Edit 3: I found a partial answer that I've posted below, but I am interested if anyone can expand on it.


1 Answer 1


Here is a partial answer.

The map $\mathfrak{t}^{\perp} \to T_{\lambda}\mathcal{O}_{\lambda}$, $X \mapsto ad_X(\lambda)$, endows $\mathfrak{t}^{\perp}$ with a linear symplectic form $$ \omega_0(X,Y) = \langle \lambda, [X,Y]\rangle.$$ Based on edit 2 above, we know there exists a $T$-equivariant map $\phi\colon \mathfrak{t}^{\perp} \to \mathfrak{t}^{\perp}$ (at least, defined and invertible near 0) such that $\phi(0) = 0$ and the composition $$\varphi(Y) := Ad_{e^{\phi(Y)}}\lambda$$ is a symplectomorphism.

Example ($K = SU(2)$) Here we can compute using cylindrical coordinates on the coadjoint orbit and polar coordinates on $\mathfrak{t}^{\perp}$ to show that $$\phi\left(\left(\begin{array}{cc} 0 & \rho e^{i\theta} \\ -\rho e^{-i\theta} & 0 \end{array}\right)\right) = \left(\begin{array}{cc} 0 & \arcsin(\rho) e^{i\theta} \\ -\arcsin(\rho) e^{-i\theta} & 0 \end{array}\right).$$

Let $\pi\colon K \to \mathcal{O}_{\lambda}$ be the map $k \mapsto Ad_k\lambda$. We know that

  • $d(\pi)_e Y = ad_Y\lambda$
  • $d(\pi)_k = d(Ad_k)_{\lambda} \circ d(\pi)_e \circ d(\mathcal{L}_{k^{-1}})_k$ (where $\mathcal{L}_k\colon K \to K$ is left multiplication).
  • $d(\mathcal{L}_{k^{-1}})_k$ is simply the (left-invariant) Maurer-Cartan form $\theta$ evaluated at $k$
  • Because it is a linear map, $d(Ad_k)_{\lambda} = Ad_k$. We also know that $Ad_kad_X \lambda = ad_{Ad_kX}Ad_k\lambda$.

\begin{equation} \begin{split} d(\varphi)_Y & = d(\pi)_{e^{\phi(Y)}} \circ d(\exp)_{\phi(Y)}\circ d\phi_Y\\ & = d(Ad_{e^{\phi(Y)}})_{\lambda} \circ d(\pi)_e \circ d(\mathcal{L}_{e^{-\phi(Y)}})_{e^{\phi(Y)}} \circ d(\exp)_{\phi(Y)}\circ d\phi_Y\\ & = Ad_{e^{\phi(Y)}}\left(d(\pi)_e \circ \theta_{e^{\phi(Y)}} \circ d(\exp)_{\phi(Y)}\circ d\phi_Y\right)\\ & = Ad_{e^{\phi(Y)}}\left(ad_{\theta_{e^{\phi(Y)}} \circ d(\exp)_{\phi(Y)}\circ d\phi_Y}\lambda\right)\\ & = ad_{Ad_{e^{\phi(Y)}}\left(\theta_{e^{\phi(Y)}} \circ d(\exp)_{\phi(Y)}\circ d\phi_Y\right)}\left(Ad_{e^{\phi(Y)}}\lambda\right). \end{split} \end{equation}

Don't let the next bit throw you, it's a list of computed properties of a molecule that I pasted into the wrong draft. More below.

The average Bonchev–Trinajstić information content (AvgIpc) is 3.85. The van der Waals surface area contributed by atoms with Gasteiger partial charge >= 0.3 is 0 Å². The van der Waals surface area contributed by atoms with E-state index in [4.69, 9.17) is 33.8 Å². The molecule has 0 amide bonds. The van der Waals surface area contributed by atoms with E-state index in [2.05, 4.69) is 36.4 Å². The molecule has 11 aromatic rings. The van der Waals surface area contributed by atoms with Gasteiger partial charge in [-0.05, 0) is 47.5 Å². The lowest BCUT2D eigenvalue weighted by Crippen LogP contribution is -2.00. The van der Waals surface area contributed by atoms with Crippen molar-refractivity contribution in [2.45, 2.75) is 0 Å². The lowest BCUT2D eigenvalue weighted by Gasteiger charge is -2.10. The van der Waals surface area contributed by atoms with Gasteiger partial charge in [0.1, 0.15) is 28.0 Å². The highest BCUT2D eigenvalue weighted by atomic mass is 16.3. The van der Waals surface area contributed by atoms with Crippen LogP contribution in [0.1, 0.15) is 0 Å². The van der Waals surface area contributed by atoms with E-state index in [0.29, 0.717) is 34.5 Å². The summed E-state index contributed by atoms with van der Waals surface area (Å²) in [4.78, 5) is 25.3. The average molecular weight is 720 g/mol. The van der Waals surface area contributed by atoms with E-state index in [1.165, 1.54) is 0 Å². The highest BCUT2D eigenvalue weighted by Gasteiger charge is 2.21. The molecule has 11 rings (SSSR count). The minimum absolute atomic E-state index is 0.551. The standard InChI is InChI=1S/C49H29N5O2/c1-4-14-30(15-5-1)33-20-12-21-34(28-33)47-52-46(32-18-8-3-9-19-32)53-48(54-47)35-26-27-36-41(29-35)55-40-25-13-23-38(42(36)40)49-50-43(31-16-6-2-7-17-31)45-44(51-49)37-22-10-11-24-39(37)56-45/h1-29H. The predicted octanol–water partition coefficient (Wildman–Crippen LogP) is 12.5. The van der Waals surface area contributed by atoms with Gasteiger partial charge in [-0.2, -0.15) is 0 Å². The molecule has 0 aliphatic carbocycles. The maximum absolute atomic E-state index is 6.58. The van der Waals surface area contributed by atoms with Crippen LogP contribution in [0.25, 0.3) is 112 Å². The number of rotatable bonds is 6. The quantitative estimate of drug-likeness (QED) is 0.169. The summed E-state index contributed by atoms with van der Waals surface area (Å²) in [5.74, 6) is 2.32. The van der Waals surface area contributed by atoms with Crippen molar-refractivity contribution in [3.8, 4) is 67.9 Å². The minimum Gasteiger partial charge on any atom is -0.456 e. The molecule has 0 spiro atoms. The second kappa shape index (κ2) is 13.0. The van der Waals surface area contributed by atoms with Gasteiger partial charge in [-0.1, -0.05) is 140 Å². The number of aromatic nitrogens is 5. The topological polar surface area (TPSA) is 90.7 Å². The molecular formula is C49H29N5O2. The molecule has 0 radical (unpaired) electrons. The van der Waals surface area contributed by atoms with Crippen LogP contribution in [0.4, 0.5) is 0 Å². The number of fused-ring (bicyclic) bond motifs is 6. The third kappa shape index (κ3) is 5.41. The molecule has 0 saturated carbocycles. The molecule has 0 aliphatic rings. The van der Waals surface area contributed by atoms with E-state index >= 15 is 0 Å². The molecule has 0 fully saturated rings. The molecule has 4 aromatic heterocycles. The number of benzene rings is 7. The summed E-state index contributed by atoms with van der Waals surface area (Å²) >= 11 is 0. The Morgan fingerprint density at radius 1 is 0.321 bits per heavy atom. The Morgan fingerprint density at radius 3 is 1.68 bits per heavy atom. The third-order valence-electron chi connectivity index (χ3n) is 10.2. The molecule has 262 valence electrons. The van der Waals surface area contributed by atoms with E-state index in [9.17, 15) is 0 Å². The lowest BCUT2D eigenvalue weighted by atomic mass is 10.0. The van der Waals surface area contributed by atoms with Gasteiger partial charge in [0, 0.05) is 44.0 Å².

The map $\varphi$ is a symplectomorphism if $\varphi^* \omega = \omega_0$. Explicitly, for $X,Z \in \mathfrak{t}^{\perp}$, $$(\varphi^*\omega)_Y(X,Z) = \omega_{\varphi(Y)}\left(d(\varphi)_Y X,d(\varphi)_Y Z\right)$$ which by the previous equation $$ = \langle Ad_{e^{\phi(Y)}}\lambda, [Ad_{e^{\phi(Y)}}\left(\theta_{e^{\phi(Y)}} \circ d(\exp)_{\phi(Y)}\circ d\phi_Y X\right), Ad_{e^{\phi(Y)}}\left(\theta_{e^{\phi(Y)}} \circ d(\exp)_{\phi(Y)}\circ d\phi_Y Z\right)]\rangle$$ $$ = \langle \lambda, [\theta_{e^{\phi(Y)}} \circ d(\exp)_{\phi(Y)}\circ d\phi_Y X, \theta_{e^{\phi(Y)}} \circ d(\exp)_{\phi(Y)}\circ d\phi_Y Z]\rangle.$$ This simplifies by substituting the formula for the derivative of the exponential map: $$\theta_{e^{\phi(Y)}} \circ d(\exp)_{\phi(Y)} = e^{-\phi(Y)}e^{\phi(Y)}\left(\frac{1-e^{-ad_{\phi(Y)}}}{ad_{\phi(Y)}}\right) = \frac{1-e^{-ad_{\phi(Y)}}}{ad_{\phi(Y)}}$$ to give $$(\varphi^*\omega_{\lambda})_Y(X,Z) = \bigg\langle \lambda, \frac{1-e^{-ad_{\phi(Y)}}}{ad_{\phi(Y)}}[ d\phi_Y X, d\phi_Y Z]\bigg\rangle.$$

Thus, our equation for $\phi$ is \begin{equation} \bigg\langle \lambda, \frac{1-e^{-ad_{\phi(Y)}}}{ad_{\phi(Y)}}[ d\phi_Y X, d\phi_Y Z]\bigg\rangle = \langle \lambda, [X,Z]\rangle. \end{equation}

The series expansion of the LHS will have some terms that disappear because they pair with $\lambda$ to zero, but I don't have a general formula for the ones that remain.